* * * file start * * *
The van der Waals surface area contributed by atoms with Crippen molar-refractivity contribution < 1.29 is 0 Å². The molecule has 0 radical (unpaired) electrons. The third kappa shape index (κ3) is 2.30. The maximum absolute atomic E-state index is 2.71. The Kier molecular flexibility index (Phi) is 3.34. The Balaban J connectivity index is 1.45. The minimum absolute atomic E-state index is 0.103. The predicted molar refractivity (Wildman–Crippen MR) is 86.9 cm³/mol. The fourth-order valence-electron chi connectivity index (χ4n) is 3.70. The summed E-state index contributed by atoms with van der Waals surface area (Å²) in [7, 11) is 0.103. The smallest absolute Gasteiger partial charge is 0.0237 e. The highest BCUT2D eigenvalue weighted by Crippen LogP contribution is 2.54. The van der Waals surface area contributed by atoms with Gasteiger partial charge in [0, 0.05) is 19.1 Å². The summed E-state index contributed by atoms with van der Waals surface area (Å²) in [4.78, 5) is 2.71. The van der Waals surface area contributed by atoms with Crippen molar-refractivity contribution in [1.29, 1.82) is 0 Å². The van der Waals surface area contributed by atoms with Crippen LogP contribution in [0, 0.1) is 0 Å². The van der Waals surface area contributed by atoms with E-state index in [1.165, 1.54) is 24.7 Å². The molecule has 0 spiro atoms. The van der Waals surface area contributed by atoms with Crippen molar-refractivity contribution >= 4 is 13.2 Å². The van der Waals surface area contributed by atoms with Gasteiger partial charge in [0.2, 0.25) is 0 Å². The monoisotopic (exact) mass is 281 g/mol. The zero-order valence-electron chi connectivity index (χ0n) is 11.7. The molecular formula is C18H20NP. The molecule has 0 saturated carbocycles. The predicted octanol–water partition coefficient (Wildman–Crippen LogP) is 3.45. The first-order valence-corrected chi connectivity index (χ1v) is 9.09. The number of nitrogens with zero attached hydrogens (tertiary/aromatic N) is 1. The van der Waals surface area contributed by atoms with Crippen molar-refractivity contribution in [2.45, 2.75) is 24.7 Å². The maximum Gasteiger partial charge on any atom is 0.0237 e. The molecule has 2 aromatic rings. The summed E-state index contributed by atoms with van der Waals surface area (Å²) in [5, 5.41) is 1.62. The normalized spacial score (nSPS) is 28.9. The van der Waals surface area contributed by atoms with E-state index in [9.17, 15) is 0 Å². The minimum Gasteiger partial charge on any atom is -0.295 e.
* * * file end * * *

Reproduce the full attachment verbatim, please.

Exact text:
The van der Waals surface area contributed by atoms with Crippen molar-refractivity contribution < 1.29 is 0 Å². The molecule has 0 radical (unpaired) electrons. The third kappa shape index (κ3) is 2.30. The maximum absolute atomic E-state index is 2.71. The Kier molecular flexibility index (Phi) is 3.34. The Balaban J connectivity index is 1.45. The minimum absolute atomic E-state index is 0.103. The predicted molar refractivity (Wildman–Crippen MR) is 86.9 cm³/mol. The fourth-order valence-electron chi connectivity index (χ4n) is 3.70. The summed E-state index contributed by atoms with van der Waals surface area (Å²) in [7, 11) is 0.103. The smallest absolute Gasteiger partial charge is 0.0237 e. The highest BCUT2D eigenvalue weighted by Crippen LogP contribution is 2.54. The van der Waals surface area contributed by atoms with Gasteiger partial charge in [0, 0.05) is 19.1 Å². The summed E-state index contributed by atoms with van der Waals surface area (Å²) in [4.78, 5) is 2.71. The van der Waals surface area contributed by atoms with Crippen molar-refractivity contribution in [1.29, 1.82) is 0 Å². The van der Waals surface area contributed by atoms with Crippen LogP contribution in [0, 0.1) is 0 Å². The van der Waals surface area contributed by atoms with E-state index in [1.165, 1.54) is 24.7 Å². The molecule has 0 spiro atoms. The van der Waals surface area contributed by atoms with Crippen molar-refractivity contribution >= 4 is 13.2 Å². The van der Waals surface area contributed by atoms with Gasteiger partial charge in [0.2, 0.25) is 0 Å². The monoisotopic (exact) mass is 281 g/mol. The zero-order valence-electron chi connectivity index (χ0n) is 11.7. The molecular formula is C18H20NP. The molecule has 0 saturated carbocycles. The predicted octanol–water partition coefficient (Wildman–Crippen LogP) is 3.45. The first-order valence-corrected chi connectivity index (χ1v) is 9.09. The number of nitrogens with zero attached hydrogens (tertiary/aromatic N) is 1. The van der Waals surface area contributed by atoms with Crippen molar-refractivity contribution in [2.45, 2.75) is 24.7 Å². The maximum Gasteiger partial charge on any atom is 0.0237 e. The molecule has 2 aromatic rings. The summed E-state index contributed by atoms with van der Waals surface area (Å²) in [5, 5.41) is 1.62. The normalized spacial score (nSPS) is 28.9. The van der Waals surface area contributed by atoms with E-state index in [9.17, 15) is 0 Å². The minimum Gasteiger partial charge on any atom is -0.295 e.